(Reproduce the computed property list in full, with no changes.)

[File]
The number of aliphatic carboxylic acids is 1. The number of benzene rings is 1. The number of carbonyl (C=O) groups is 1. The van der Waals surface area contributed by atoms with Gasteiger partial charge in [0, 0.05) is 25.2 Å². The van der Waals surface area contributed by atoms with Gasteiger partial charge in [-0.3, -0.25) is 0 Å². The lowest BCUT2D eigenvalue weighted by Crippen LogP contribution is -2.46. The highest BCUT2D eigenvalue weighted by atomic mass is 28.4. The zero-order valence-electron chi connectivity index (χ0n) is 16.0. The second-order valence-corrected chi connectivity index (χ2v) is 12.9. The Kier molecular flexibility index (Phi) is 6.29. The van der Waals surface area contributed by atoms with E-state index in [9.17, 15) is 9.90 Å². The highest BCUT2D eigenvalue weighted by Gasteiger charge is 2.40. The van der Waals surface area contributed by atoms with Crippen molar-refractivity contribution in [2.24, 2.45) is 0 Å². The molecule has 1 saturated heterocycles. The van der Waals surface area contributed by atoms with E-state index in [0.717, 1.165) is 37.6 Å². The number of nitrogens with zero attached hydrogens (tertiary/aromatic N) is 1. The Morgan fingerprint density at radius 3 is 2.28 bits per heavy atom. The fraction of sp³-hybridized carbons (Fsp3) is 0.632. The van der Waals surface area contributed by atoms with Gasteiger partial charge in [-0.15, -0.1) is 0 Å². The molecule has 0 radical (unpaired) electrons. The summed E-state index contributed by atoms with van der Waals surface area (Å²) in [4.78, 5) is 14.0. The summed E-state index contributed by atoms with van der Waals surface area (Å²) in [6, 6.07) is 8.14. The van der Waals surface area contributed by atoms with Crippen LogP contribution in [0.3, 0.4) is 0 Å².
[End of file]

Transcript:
The number of aliphatic carboxylic acids is 1. The number of benzene rings is 1. The number of carbonyl (C=O) groups is 1. The van der Waals surface area contributed by atoms with Gasteiger partial charge in [0, 0.05) is 25.2 Å². The van der Waals surface area contributed by atoms with Gasteiger partial charge in [-0.3, -0.25) is 0 Å². The lowest BCUT2D eigenvalue weighted by Crippen LogP contribution is -2.46. The highest BCUT2D eigenvalue weighted by atomic mass is 28.4. The zero-order valence-electron chi connectivity index (χ0n) is 16.0. The second-order valence-corrected chi connectivity index (χ2v) is 12.9. The Kier molecular flexibility index (Phi) is 6.29. The van der Waals surface area contributed by atoms with E-state index in [9.17, 15) is 9.90 Å². The highest BCUT2D eigenvalue weighted by Gasteiger charge is 2.40. The van der Waals surface area contributed by atoms with Crippen molar-refractivity contribution in [2.24, 2.45) is 0 Å². The molecule has 1 saturated heterocycles. The van der Waals surface area contributed by atoms with E-state index in [0.717, 1.165) is 37.6 Å². The number of nitrogens with zero attached hydrogens (tertiary/aromatic N) is 1. The Morgan fingerprint density at radius 3 is 2.28 bits per heavy atom. The fraction of sp³-hybridized carbons (Fsp3) is 0.632. The van der Waals surface area contributed by atoms with Gasteiger partial charge in [-0.15, -0.1) is 0 Å². The molecule has 0 radical (unpaired) electrons. The summed E-state index contributed by atoms with van der Waals surface area (Å²) in [4.78, 5) is 14.0. The summed E-state index contributed by atoms with van der Waals surface area (Å²) in [6, 6.07) is 8.14. The van der Waals surface area contributed by atoms with Crippen LogP contribution in [0.3, 0.4) is 0 Å².